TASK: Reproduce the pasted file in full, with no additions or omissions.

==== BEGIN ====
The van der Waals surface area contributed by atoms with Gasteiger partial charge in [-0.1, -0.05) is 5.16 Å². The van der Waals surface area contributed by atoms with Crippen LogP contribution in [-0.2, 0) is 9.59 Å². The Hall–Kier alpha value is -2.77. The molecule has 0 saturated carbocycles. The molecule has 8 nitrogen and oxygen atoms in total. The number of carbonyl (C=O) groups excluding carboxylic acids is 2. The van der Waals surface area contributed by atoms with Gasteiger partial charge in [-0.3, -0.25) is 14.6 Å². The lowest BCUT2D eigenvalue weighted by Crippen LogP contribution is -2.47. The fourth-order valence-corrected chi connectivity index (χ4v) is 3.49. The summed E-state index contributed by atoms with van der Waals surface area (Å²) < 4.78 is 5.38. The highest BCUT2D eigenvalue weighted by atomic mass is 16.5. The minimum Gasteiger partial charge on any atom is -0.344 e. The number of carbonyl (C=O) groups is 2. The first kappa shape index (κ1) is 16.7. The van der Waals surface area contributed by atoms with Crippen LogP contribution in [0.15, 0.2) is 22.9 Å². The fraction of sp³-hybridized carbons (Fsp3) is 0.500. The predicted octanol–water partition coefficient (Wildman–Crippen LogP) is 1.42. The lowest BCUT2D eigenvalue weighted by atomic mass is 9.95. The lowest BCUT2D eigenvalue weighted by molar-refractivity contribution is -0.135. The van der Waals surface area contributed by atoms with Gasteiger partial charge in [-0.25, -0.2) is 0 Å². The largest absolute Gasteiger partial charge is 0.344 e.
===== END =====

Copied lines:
The van der Waals surface area contributed by atoms with Gasteiger partial charge in [-0.1, -0.05) is 5.16 Å². The van der Waals surface area contributed by atoms with Crippen LogP contribution in [-0.2, 0) is 9.59 Å². The Hall–Kier alpha value is -2.77. The molecule has 0 saturated carbocycles. The molecule has 8 nitrogen and oxygen atoms in total. The number of carbonyl (C=O) groups excluding carboxylic acids is 2. The van der Waals surface area contributed by atoms with Gasteiger partial charge in [-0.3, -0.25) is 14.6 Å². The lowest BCUT2D eigenvalue weighted by Crippen LogP contribution is -2.47. The fourth-order valence-corrected chi connectivity index (χ4v) is 3.49. The summed E-state index contributed by atoms with van der Waals surface area (Å²) < 4.78 is 5.38. The highest BCUT2D eigenvalue weighted by atomic mass is 16.5. The minimum Gasteiger partial charge on any atom is -0.344 e. The number of carbonyl (C=O) groups is 2. The first kappa shape index (κ1) is 16.7. The van der Waals surface area contributed by atoms with Crippen LogP contribution in [0.15, 0.2) is 22.9 Å². The fraction of sp³-hybridized carbons (Fsp3) is 0.500. The predicted octanol–water partition coefficient (Wildman–Crippen LogP) is 1.42. The lowest BCUT2D eigenvalue weighted by atomic mass is 9.95. The lowest BCUT2D eigenvalue weighted by molar-refractivity contribution is -0.135. The van der Waals surface area contributed by atoms with Gasteiger partial charge in [-0.25, -0.2) is 0 Å². The largest absolute Gasteiger partial charge is 0.344 e.